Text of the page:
Iím getting older. This is becoming inherently clear in my assessment and understanding of some of the more popular and successful films in recent years. Movies such as Prometheus and The Dark Knight Rises were huge summer blockbusters, of that, there is no debate. But both films had me scratching my head during plot developing scenes desperate to connect dots that were not overtly apparent to my aging eyes. These lapses in understanding did not deter me from appreciating both films in their full capacity. But quick conversations with friends outside the theatre directly after the screening were required in an effort to help talk me down from my frustrated ledge. These friends are going to be called upon again this week in my effort to help piece together the complexities of The Bourne Legacy, the new film by Tony Gilroy that continues on from the Matt Damon trilogy that ended with The Bourne Ultimatum (2007).
In this fourth installment of the popular Robert Ludlum books, we get introduced to Aaron Cross (Jeremy Renner) who seems to have the same skills and unfortunate management corruption that dogged Matt Damonís Jason Bourne character for years.
Cross is one of six agents part of a program called Outcome and they have been developed and trained by the Department of Defense. The program was built by Eric Byer (Edward Norton) and when a video is released on YouTube and a report of a Jason Bourne sighting in New York, it is Byer that tries to shut down the project and have the highly skilled members of eradicated.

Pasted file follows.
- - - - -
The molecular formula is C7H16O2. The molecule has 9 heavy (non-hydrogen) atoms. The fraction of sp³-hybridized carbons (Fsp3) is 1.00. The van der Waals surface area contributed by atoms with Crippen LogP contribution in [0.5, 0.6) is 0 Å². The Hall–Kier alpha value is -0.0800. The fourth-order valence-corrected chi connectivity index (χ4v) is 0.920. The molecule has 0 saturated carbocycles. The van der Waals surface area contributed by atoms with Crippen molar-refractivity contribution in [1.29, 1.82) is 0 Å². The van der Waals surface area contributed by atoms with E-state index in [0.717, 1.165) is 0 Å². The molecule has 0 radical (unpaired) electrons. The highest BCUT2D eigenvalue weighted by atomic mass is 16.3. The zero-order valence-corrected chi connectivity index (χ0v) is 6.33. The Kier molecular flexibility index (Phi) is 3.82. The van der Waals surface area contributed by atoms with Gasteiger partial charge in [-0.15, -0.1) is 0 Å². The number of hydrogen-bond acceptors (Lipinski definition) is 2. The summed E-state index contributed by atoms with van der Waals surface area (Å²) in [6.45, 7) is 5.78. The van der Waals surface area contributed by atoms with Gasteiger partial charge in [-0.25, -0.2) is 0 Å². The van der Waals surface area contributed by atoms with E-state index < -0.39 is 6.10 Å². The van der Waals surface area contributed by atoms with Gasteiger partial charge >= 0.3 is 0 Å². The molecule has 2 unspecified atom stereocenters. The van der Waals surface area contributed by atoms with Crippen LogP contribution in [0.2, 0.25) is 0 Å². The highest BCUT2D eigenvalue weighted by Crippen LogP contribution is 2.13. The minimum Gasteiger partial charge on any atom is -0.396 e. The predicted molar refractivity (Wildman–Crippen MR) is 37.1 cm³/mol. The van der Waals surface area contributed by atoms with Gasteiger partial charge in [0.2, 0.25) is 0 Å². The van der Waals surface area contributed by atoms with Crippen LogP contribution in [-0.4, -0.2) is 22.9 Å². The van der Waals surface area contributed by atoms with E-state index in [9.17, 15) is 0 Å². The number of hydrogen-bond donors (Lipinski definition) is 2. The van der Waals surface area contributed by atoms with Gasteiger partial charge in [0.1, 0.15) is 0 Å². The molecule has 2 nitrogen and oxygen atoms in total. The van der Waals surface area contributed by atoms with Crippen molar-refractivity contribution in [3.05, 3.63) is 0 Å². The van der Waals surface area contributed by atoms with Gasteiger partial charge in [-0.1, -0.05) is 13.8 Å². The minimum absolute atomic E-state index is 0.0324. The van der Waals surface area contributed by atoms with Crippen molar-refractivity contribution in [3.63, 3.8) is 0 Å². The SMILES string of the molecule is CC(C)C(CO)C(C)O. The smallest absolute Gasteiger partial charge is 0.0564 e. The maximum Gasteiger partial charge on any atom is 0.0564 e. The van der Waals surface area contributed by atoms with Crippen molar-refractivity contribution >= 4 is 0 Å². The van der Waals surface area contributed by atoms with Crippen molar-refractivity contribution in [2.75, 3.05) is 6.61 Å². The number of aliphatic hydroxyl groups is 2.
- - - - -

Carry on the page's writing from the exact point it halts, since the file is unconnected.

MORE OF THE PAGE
This part of the story, I was more or less able to following along with the bouncing balls. But The Bourne Legacy also goes all sci-fi on us with Cross having to take blue and green pills to function. When Cross escapes an attempt on his life, he then teams up with medical researcher Dr. Martha Shearing (Rachel Weisz) in an attempt to secure more of the colored pills. The couple find themselves dodging bullets in an endless cat-and-mouse game throughout at least two countries as they attempt to Öwell, I donít know exactly what they are attempting.
There were many issues that we had with The Bourne Legacy. There were too many locations (over 10) too many characters (those with parts both big and small in Legacy include Norton, Scott Glenn, Stacey Keach, Zeliko Ivanek, Albert Finney, David Strathairn and Joan Allen) and a plot that was hardly involving and then just stops on a dime for the end credits.
Even if we were to strip away everything about The Bourne Legacy that we couldnít quite figure out and attempt to enjoy the film purely on the action entertainment value, we were still left feeling empty. Renner proves that he is indeed an action star and the chemistry he shares Weisz is clearly on display, but when the bullets started flying and the characters started running, the uninspired action sets and sequences induced yawns instead of cheers.
The Bourne Legacy is still no Indiana Jones and the Kingdom of the Crystal Skull. Itís a nice companion piece to the superior trilogy and is at least watchable Ė even if incomprehensible. And there are so many references to the Jason Bourne character and movies in the fourth one, you canít help but reflect back on the greatness of its predecessors and how the legacy has been tarnished.